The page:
Home > News > Wait ends, successor dons the mantle of expectations | India News

Wait ends, successor dons the mantle of expectations | India News


CHENNAI: Soon after polling on April 6, DMK chief M K Stalin told the electorate to take precautions against Covid, wrote a letter to PM Modi demanding universal vaccination, and announced there would be no lockdown in Tamil Nadu after May 2 (counting day). He was already behaving like a chief minister.
Some said Stalin was in a hurry, but it also showed his confidence and sense of urgency. “He told party leaders he had made so many promises, he has to start working immediately to deliver on them,” says senior DMK leader T K S Elangovan.

Wait ends, successor dons the mantle of expectations | India News 2

Strategists had consciously put Stalin at the centre of DMK’s campaign. “His name has never resonated so much as it did in the past six months,” says the party’s political strategist Prashant Kishor. “Earlier, he was ‘Kalaignar’s son’, ‘former mayor’ … now… just Stalin, the person, the leader.”

Wait ends, successor dons the mantle of expectations | India News 3

His wait has been so long that many saw him as the ‘perennial prince who couldn’t be the king’. Being Karunanidhi’s son helped him climb the ladder, but step by step — as DMK general council member in 1973, political prisoner during the Emergency, DMK youth wing leader in 1982, Chennai mayor from 1996 to 2002, party deputy general secretary in 2003, local administration minister in 2006 and deputy chief minister in 2009.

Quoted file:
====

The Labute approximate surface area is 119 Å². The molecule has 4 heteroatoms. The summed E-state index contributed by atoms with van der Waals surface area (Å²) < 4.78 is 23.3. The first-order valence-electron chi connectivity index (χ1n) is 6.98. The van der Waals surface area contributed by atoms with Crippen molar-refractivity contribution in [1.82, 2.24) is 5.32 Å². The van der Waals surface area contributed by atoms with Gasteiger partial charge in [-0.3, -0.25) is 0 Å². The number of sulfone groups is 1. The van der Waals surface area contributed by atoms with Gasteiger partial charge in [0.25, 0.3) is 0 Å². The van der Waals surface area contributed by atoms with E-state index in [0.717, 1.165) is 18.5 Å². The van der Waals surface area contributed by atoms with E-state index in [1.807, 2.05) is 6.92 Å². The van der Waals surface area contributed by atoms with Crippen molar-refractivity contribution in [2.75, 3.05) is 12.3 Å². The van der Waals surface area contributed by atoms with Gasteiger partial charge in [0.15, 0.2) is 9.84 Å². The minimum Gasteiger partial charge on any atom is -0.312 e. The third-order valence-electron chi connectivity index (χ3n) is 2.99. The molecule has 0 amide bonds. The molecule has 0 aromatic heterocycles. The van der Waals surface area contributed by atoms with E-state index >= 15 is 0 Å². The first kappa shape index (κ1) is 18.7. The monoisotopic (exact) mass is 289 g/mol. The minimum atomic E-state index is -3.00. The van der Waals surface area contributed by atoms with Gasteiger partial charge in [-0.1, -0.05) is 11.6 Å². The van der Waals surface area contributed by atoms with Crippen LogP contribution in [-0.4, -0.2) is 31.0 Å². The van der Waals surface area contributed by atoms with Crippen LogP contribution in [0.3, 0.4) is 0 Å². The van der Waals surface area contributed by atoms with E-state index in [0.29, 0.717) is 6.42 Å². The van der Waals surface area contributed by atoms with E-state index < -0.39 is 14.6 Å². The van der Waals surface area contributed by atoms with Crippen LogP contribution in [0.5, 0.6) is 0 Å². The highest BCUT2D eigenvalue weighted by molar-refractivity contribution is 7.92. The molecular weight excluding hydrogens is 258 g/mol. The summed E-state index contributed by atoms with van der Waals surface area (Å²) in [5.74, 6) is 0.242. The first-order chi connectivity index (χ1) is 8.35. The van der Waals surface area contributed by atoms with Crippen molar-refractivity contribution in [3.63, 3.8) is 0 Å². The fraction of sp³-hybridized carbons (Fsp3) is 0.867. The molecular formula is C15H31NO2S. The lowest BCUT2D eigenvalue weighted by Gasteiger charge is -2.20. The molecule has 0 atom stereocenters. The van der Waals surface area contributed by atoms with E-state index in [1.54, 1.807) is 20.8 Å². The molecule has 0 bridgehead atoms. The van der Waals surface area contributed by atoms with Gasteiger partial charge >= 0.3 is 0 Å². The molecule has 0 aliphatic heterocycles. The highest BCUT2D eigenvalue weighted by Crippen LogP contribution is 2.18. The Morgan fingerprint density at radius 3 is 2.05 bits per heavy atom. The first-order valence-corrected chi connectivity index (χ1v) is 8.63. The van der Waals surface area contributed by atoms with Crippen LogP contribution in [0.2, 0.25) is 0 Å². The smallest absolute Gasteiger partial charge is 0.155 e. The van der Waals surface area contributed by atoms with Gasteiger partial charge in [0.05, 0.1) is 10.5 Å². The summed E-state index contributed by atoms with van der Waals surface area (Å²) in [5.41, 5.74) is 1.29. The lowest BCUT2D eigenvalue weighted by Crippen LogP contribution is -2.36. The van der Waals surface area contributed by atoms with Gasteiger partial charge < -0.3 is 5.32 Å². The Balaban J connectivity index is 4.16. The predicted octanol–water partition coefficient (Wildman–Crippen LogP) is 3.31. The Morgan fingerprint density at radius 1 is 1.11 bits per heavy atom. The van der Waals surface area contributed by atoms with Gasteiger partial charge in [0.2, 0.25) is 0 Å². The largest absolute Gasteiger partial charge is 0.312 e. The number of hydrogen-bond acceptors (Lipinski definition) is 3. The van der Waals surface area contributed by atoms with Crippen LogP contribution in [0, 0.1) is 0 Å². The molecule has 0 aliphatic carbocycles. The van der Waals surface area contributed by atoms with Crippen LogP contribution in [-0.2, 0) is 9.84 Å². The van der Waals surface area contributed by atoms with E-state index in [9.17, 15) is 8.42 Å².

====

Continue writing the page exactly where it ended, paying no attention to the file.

The final leap took years. In the run-up to the 2016 assembly polls, he was unofficially projected as the CM candidate, but when the going got tough, Karunanidhi, then 92, said he would assume the top post. Even when Karunanidhi was bed-ridden in 2017, Stalin was still acting president; he was finally elected party president after Karunanidhi’s death in August 2018. And now, having won the Kolathur seat in Chennai third time in succession, the 68-year-old is ready to take over the administration’s reins.
The inheritor bears the burden of expectation. “It is unfair that Stalin is always compared to his father,” says Elangovan. “Besides being a national colossus, Karunanidhi was a great orator and a writer, which Stalin is not. But the son catches up with his hard work.” Ashok Vardhan Shetty, who worked as a bureaucrat under Stalin, concurs. “He has the stamina. He works long hours and tours the state extensively,” says Shetty. “He is also courteous and listens to officials.”
A consultant who worked with Stalin says the problem is he listens to too many people, making him indecisive. “A CM has to take a snap decision at times. Stalin can be wavering,” he says. This may

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